Paul is not speaking of an alternative to the Five Steps of Salvation. He is speaking pastorally to his flock about how to avoid the coming wrath and instead not be in the night when Jesus arrives like a thief in the night. It’s more midrash or rabbinic-style commentary on the words of Jesus we now  have as Matthew 24. Paul associates a word here, a metaphor there, and he passionately calls on his converts to be ready for Jesus’ return.

Contemporary readers and teachers want to talk about salvation as a process so that there are no knowable lines between the lost and the saved. But Paul seems to think he knows how to tell the difference — and that we should tell the difference.

1 Thess 5:3-5

Peace and security

(1 Thess. 5:3-5 ESV)  3 While people are saying, “There is peace and security,” then sudden destruction will come upon them as labor pains come upon a pregnant woman, and they will not escape.  4 But you are not in darkness, brothers, for that day to surprise you like a thief. 5 For you are all children of light, children of the day. We are not of the night or of the darkness.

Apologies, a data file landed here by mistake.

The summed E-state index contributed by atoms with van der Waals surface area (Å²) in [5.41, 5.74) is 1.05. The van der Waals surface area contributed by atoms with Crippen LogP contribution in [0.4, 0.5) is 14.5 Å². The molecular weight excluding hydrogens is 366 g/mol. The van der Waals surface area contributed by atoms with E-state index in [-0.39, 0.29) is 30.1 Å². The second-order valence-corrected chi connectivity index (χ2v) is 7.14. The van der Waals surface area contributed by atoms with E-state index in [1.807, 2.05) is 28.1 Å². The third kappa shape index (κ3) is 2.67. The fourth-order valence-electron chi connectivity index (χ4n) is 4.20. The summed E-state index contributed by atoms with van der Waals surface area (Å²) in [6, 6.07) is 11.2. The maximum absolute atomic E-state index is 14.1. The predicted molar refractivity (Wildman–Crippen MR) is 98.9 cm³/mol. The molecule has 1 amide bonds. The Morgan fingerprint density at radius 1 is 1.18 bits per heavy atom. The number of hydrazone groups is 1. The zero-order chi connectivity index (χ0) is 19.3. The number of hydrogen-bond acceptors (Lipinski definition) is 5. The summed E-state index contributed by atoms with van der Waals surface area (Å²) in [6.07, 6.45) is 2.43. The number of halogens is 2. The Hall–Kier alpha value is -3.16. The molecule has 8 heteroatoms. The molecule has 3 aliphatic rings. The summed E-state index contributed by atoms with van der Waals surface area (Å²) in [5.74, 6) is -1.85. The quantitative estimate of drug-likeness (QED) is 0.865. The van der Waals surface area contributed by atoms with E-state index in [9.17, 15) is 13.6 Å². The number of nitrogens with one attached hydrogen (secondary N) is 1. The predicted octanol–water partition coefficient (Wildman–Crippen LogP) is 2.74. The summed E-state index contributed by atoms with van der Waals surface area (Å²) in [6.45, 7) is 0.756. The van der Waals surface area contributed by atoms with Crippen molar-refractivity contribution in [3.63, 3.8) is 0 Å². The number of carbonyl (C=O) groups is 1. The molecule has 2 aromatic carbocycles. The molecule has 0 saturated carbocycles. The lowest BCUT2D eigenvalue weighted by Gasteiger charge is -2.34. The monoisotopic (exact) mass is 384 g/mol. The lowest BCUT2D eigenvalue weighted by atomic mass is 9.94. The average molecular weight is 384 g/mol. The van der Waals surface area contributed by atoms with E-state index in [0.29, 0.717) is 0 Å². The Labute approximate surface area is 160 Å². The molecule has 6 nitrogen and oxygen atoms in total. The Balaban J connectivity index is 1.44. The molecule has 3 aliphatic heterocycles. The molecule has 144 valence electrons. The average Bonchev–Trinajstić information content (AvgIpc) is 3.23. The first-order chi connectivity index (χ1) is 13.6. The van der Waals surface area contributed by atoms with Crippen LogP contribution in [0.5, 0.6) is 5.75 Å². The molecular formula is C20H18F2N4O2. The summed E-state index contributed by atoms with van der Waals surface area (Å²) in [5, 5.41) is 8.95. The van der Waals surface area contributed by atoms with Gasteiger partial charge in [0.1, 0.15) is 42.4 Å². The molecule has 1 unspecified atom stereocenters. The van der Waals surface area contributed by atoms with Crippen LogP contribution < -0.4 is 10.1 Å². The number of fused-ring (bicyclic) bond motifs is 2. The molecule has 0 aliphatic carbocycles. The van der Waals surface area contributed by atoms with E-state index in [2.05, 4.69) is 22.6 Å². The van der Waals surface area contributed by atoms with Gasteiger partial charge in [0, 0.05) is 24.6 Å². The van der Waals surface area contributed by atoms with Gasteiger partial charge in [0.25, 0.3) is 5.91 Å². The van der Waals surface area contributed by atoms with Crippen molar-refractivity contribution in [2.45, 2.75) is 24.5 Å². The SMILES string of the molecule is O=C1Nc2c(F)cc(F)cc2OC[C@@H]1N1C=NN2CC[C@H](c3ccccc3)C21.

“Peace and security” is exactly the promise given by the Caesars to their subjects. The price was to worship Augustus and his successors as “son of god,” “lord,” and “savior.” This was a peace that those living in Thessalonica were proud of because the result was greater trade and prosperity — and if that cost the occasional sacrifice of incense to the emperor, and even if it cost giving Rome total control over their lives — it was a small price to pay to become wealthy.

Sudden destruction

“Destruction” translates olethros, the same word often used of death or the destruction of a city or nation.

(Ezek. 6:14 ESV)  14 And I will stretch out my hand against them and make the land desolate and waste [LXX: olethros], in all their dwelling places, from the wilderness to Riblah. Then they will know that I am the LORD.”

“Sudden” translates a Greek word meaning sudden. And yet we routinely take “sudden destruction” to mean “eternal non-destruction.” This is one of the many passages that persuades me that Edward Fudge is right to argue for conditionalism, that is, the doctrine that the damned will suffer punishment in the afterlife and then be destroyed — that is, they will cease to exist after God has imposed punishment in perfect justice.